Podcast

Wednesday, October 20, 2021

The Expanded Ultimate Story Checklist: Is the conflict compelling and ironic both before and after the surprise?

So the surprise (which astonishes your audience after they’ve shown up) has to be different from the concept (which got them to show up in the first place). Now let’s turn that on its head: The surprise can’t eliminate the concept. The concept has to last for the entire story, not just until the surprise happens. 

I sometimes come up with what I think is a great concept for a thriller, but then I realize my idea only provides a unique way of starting the story, and then all of the uniqueness disappears once the plot gets going.

For instance, an older friend in college told me a wild story from his past. It sounded made up, but I later confirmed it was true: At his previous college, he had been arrested for creating a world-famous computer virus. Like most hackers, he could type faster than any stenographer, so a judge sentenced him to community service working for the government’s little-known “Relay” service.

This was a program that allowed deaf people to use a primitive version of “Chat” to communicate online with a relay center. People at the relay center then had to call whomever the deaf person wanted to call and read everything he wrote, then transcribe everything that was said on the other end of the line back to the deaf person. This enabled deaf people to use the phone like anybody else. There were two especially weird things about this service:
  • Lonely deaf people would try to chat directly with the relay operators, but the operators were strictly forbidden from responding or conveying anything but what was said on the other end of the line. 
  • Shockingly, operators were forbidden from interfering with or reporting any crimes committed over the phone using the service, since the government had no right to “listen in” without a warrant, even if the operators were actually facilitating that crime. My friend handled calls to and from drug dealers and wasn’t allowed to tell anybody! 
My mind instantly reeled: What a great beginning for a thriller! A deaf woman keeps getting threatening calls, and our hero has to relay those threats. She calls the police for help, using the hero’s voice, but they don’t believe her. She calls her friends, but they hang up. Won’t somebody help her? At what point does our relay guy decide that it’s up to him?

A great setup, right? Well, here’s the problem: As soon as he leaves the relay center to help her, the whole concept disappears. He just becomes one more noir hero protecting a damsel in distress from some crooks. The bizarre relay system no longer has anything to do with the story.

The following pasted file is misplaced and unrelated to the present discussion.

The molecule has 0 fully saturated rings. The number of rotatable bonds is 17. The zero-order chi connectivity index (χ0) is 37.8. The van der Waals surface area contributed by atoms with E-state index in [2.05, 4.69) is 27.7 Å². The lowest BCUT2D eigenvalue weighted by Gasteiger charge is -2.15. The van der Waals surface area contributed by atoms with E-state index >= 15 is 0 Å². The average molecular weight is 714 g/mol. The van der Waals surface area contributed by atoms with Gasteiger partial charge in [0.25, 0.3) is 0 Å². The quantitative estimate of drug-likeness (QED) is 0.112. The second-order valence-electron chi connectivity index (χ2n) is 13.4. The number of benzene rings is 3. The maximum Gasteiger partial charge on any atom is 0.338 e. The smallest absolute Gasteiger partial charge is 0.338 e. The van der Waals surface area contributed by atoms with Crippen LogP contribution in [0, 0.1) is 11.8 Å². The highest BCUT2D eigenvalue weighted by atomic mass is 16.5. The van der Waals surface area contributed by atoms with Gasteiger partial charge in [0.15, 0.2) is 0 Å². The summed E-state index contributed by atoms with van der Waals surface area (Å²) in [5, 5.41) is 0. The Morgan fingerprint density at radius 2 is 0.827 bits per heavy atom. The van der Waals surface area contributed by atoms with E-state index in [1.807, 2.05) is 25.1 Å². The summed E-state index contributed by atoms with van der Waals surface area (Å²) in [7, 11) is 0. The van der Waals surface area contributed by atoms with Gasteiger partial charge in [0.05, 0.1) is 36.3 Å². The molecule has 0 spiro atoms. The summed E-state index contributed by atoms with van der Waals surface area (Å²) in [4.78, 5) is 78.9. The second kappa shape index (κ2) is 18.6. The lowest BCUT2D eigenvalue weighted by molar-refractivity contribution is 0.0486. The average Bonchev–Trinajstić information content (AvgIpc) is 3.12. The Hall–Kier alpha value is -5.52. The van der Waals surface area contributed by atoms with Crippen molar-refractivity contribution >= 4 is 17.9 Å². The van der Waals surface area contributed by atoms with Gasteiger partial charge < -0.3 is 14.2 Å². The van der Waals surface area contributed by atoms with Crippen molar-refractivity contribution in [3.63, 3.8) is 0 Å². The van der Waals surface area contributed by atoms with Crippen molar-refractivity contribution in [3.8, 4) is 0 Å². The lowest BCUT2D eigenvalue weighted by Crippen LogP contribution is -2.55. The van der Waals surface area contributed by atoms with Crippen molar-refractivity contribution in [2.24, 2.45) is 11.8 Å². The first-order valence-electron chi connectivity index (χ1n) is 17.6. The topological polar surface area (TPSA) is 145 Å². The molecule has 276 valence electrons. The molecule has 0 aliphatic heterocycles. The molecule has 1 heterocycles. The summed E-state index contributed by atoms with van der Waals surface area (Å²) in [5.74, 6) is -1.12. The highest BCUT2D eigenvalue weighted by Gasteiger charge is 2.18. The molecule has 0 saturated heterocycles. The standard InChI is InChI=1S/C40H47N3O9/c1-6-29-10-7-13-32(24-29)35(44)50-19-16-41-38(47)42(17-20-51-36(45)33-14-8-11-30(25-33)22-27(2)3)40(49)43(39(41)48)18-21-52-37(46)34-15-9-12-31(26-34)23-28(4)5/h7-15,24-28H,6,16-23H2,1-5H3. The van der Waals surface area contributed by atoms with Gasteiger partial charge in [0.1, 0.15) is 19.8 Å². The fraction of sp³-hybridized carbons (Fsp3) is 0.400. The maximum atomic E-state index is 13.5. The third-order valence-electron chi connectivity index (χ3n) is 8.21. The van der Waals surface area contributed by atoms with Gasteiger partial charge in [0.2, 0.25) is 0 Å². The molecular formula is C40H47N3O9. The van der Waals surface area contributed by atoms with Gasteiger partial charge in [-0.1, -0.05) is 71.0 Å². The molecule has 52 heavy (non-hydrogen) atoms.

Here are two TV shows from back in the day that have concepts that only start off strong: Early Edition is about a guy who gets the next day’s paper a day early and then spends every day saving someone who would meet misfortune without his intervention. Tru Calling is about a morgue worker who can talk to the dead and find out who killed them, allowing her to avenge them. The problem is, both heroes can discover the danger using their superpowers, but they can’t solve the problem using these powers. After the first commercial break, the concept is gone, and they became routine crime-solver shows.

But no matter how strong your concept, it’s just your starting point; great concepts don’t make for great stories, great characters do.

The 40 Year Old Virgin

YES. Keener is old enough to feel like a more mature choice, but hot enough to (reluctantly) satisfy bro-comedy fans.

Alien

YES.

An Education

NO. Not really, but that’s fine. Nobody wants to see her knuckle down and study, so the story wraps up very quickly after the reveal.

The Babadook

YES.

Blazing Saddles

YES. It would have been easy to stop taking the story seriously once the 4th wall is broken, but the story remains compelling, and we easily go back into it at the end.

Blue Velvet

YES.

The Bourne Identity

YES. even moreso afterwards, because we can finally totally root for him again.

Bridesmaids

NA

Casablanca

YES. Well, it ends pretty much after, but yes, there’s still another fun climax, so yes.

Chinatown

YES.

Donnie Brasco

NA.

Do the Right Thing

YES.

The Farewell

YES.

The Fighter

YES. Very much so.

Frozen

YES.

The Fugitive

YES.

Get Out

YES. Very much so. 

Groundhog Day

Sure.

How to Train Your Dragon

YES.

In a Lonely Place

YES.

Iron Man

YES.

Lady Bird

N/A

Raising Arizona

YES.

Rushmore

YES.

Selma

YES.

The Shining

NA

Sideways

NA

The Silence of the Lambs

YES. But just barely. The story couldn’t have sustained our interest very long without Lecter.

Star Wars

YES.

Sunset Boulevard

YES.

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